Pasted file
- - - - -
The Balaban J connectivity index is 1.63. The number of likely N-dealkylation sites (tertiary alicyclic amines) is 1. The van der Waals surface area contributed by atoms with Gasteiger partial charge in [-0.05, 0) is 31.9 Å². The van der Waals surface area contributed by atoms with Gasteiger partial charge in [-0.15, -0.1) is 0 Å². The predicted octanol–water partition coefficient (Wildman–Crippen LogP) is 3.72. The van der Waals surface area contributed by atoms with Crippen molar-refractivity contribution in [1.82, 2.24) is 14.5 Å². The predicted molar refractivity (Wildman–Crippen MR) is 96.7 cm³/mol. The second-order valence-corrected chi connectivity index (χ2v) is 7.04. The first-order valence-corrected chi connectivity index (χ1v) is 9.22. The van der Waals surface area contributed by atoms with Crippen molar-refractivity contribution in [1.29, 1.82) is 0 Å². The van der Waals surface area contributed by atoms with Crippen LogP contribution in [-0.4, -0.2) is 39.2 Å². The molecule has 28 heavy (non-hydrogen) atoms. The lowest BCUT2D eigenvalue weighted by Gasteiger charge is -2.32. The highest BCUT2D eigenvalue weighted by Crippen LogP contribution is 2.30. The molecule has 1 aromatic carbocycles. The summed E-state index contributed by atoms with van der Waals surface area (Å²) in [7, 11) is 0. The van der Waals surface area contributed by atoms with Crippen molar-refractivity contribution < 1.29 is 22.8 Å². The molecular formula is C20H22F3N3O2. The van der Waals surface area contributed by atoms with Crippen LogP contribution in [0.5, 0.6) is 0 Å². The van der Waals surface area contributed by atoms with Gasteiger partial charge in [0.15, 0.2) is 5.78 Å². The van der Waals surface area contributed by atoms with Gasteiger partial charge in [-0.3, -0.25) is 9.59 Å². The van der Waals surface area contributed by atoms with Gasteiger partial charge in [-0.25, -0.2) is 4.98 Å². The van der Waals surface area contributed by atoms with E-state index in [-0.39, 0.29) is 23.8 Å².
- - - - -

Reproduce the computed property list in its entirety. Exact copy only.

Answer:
The Balaban J connectivity index is 1.63. The number of likely N-dealkylation sites (tertiary alicyclic amines) is 1. The van der Waals surface area contributed by atoms with Gasteiger partial charge in [-0.05, 0) is 31.9 Å². The van der Waals surface area contributed by atoms with Gasteiger partial charge in [-0.15, -0.1) is 0 Å². The predicted octanol–water partition coefficient (Wildman–Crippen LogP) is 3.72. The van der Waals surface area contributed by atoms with Crippen molar-refractivity contribution in [1.82, 2.24) is 14.5 Å². The predicted molar refractivity (Wildman–Crippen MR) is 96.7 cm³/mol. The second-order valence-corrected chi connectivity index (χ2v) is 7.04. The first-order valence-corrected chi connectivity index (χ1v) is 9.22. The van der Waals surface area contributed by atoms with Crippen molar-refractivity contribution in [1.29, 1.82) is 0 Å². The van der Waals surface area contributed by atoms with Crippen LogP contribution in [-0.4, -0.2) is 39.2 Å². The molecule has 28 heavy (non-hydrogen) atoms. The lowest BCUT2D eigenvalue weighted by Gasteiger charge is -2.32. The highest BCUT2D eigenvalue weighted by Crippen LogP contribution is 2.30. The molecule has 1 aromatic carbocycles. The summed E-state index contributed by atoms with van der Waals surface area (Å²) in [7, 11) is 0. The van der Waals surface area contributed by atoms with Crippen molar-refractivity contribution < 1.29 is 22.8 Å². The molecular formula is C20H22F3N3O2. The van der Waals surface area contributed by atoms with Crippen LogP contribution in [0.5, 0.6) is 0 Å². The van der Waals surface area contributed by atoms with Gasteiger partial charge in [0.15, 0.2) is 5.78 Å². The van der Waals surface area contributed by atoms with Gasteiger partial charge in [-0.3, -0.25) is 9.59 Å². The van der Waals surface area contributed by atoms with Gasteiger partial charge in [-0.25, -0.2) is 4.98 Å². The van der Waals surface area contributed by atoms with E-state index in [-0.39, 0.29) is 23.8 Å².